Fiction: Death At Sunrise

March 19, 2018 Fiction , POETRY / FICTION

Jeff Attaway photo

 

By

Ogunniyi Abayomi

 

 

Sunrise in Lagos is the beginning of a new adventure for its occupants and residents, the start of a new day in Lagos marks the beginning of another struggle to achieve certain goals for the day, another opportunity to work and sort out the challenge of the previous day.

It began at 6.00 am, Tuesday morning. Olu peeped through his window watching the fleet of cars across the roadway, preparing and adjusting his tie on the collar of his shirt as he heard Shade groan, “Olu !!! the baby, please take me to the hospital, I need help,” Shade uttered loudly, screaming and wailing profusely.

Shade yelled, the pain was unbearable, the baby kicking profusely. Olu ran anxiously searching for his car keys while he abscond his tasks and preparations for the day assisting Shade to the teaching hospital at Idi Araba suburb of Lagos. Shade was wheeled off by the nurses to the intensive care department for urgent medical attention; they were unstable placing Shade on drips, a life support machine and medication prior to the arrival of the doctor.

Olu was perplexed, he was anxious regarding the critical condition of his wife, observing the movement of the medical staff, disregarding the attention of the patients at reception. The operating room was set, the scissors, scalpel and gloves were neatly arranged by the nurses, anticipating the arrival of the doctor to commence the labor and delivery procedure.

Shade was groaning on the hospital bed, screaming aloud when the doctor instructed her to push for her baby to come out of the womb. “Doctor, I am in pain, it’s unbearable, I cannot cope with this any longer,” Shade yelled and screamed when the doctor instructed her to push again. Olu could not sit down; he was unstable and anxious when nobody attended to him at reception over Shade’s condition in the theatre.

“Shade, your baby’s head is out, all we need is a little push and we have a complete baby out of your womb,” the doctor muttered. “Now push!” the doctor instructed to complete the delivery procedure. A boy came out of Shade’s womb, the doctor separated the chord attaching the baby to the womb and placed the baby on a separate bed beside his mother.

Olu approach the doctor to know the condition of his wife. “Congratulations, she has just delivered a bouncing baby boy,” the doctor announced to Olu informing him of the required items for the baby. Olu was happy, joyful, excited and delighted to hear the good news. He drove out of the hospital to inform his family, friends and colleagues of Shade’s safe delivery. Olu drove at an abnormal speed, colliding with a tanker that led to a ghastly accident across the highway.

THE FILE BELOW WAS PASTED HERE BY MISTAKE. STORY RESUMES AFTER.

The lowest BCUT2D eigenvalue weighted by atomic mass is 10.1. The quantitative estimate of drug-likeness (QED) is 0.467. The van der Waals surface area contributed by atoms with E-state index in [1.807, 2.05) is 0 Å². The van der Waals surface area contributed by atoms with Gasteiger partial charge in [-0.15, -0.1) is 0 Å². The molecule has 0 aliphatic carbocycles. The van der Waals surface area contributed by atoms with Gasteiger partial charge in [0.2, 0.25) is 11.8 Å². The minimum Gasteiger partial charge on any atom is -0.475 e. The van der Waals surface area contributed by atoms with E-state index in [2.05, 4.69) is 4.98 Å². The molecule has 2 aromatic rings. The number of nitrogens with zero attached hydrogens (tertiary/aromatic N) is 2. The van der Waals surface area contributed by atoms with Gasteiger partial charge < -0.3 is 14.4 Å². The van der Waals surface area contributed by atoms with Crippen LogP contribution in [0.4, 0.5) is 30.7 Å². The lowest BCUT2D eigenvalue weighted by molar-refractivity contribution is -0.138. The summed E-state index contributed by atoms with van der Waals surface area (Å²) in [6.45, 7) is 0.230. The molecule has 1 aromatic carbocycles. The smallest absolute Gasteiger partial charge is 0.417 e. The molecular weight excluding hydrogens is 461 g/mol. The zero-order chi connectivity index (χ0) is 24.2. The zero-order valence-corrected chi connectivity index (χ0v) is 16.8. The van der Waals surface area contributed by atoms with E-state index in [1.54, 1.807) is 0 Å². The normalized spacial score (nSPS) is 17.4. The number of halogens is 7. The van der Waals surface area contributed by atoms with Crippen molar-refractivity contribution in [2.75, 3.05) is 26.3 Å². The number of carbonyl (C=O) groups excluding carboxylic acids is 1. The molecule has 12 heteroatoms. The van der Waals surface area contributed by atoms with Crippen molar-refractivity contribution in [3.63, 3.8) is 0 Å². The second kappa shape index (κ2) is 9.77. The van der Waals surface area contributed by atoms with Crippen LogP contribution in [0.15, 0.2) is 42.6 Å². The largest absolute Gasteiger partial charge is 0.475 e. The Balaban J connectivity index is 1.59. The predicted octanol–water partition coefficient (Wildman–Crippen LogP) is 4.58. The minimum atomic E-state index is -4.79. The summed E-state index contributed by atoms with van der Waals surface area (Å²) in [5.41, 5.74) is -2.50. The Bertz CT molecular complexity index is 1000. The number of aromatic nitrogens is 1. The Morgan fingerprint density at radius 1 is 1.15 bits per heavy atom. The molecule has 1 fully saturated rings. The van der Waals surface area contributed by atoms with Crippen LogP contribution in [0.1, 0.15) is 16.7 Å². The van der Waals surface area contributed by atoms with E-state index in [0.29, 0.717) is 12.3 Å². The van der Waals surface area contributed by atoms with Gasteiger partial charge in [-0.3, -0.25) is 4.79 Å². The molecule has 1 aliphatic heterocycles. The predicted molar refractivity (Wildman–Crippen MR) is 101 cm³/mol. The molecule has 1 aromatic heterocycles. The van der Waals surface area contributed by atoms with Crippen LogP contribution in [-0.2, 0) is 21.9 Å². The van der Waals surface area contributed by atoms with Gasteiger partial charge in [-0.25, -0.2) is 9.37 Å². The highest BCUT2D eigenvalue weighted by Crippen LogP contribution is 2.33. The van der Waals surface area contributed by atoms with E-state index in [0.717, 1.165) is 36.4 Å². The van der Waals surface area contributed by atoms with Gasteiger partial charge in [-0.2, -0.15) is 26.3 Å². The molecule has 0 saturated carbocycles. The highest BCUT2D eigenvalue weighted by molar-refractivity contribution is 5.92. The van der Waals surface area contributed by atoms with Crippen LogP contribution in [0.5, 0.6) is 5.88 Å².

Olu was assisted by a passersby across the way and was stretched into an ambulance to the hospital for intensive care and treatment. Shade was worried and anxious over the news of Olu’s accident. He was bleeding profusely, an oxygen mask fixed on his nose along with the life support and drip tube of the teaching hospital.

 

The doctor pressed Olu’s chest to recuperate him back to life in the evening. A few hours after Shade’s delivery Olu was pronounced dead after failed attempts to revive him. Olu’s body was transferred to the morgue for preservation before burial.

Shade was devastated, sad and confused over the demise of her husband. She was thrown into a depression over the care and responsibility of looking after her son without a father. A new reality was evident when Olu’s mother and brothers threw her out of the house. “I have known you to be a witch, you killed my son now you want to inherit all he worked for, getaway! You are possessed and I don’t want to see you here anymore,” Olu’s mother uttered.

A new struggle for Shade and her new born baby Tayo, a new beginning on the platform of misery and defeat. “How can I take care of this child?”was now the concern, having to accept the challenge of being a widow, nursing a single child in spite of poverty and homelessness following Olu’s death.

 

 

 

 

 

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Ogunniyi Abayomi

Ogunniyi Abayomi was born July 11, 1991 in the city of Lagos, where he resides. A poet and essayist whose works have been published in various journals.

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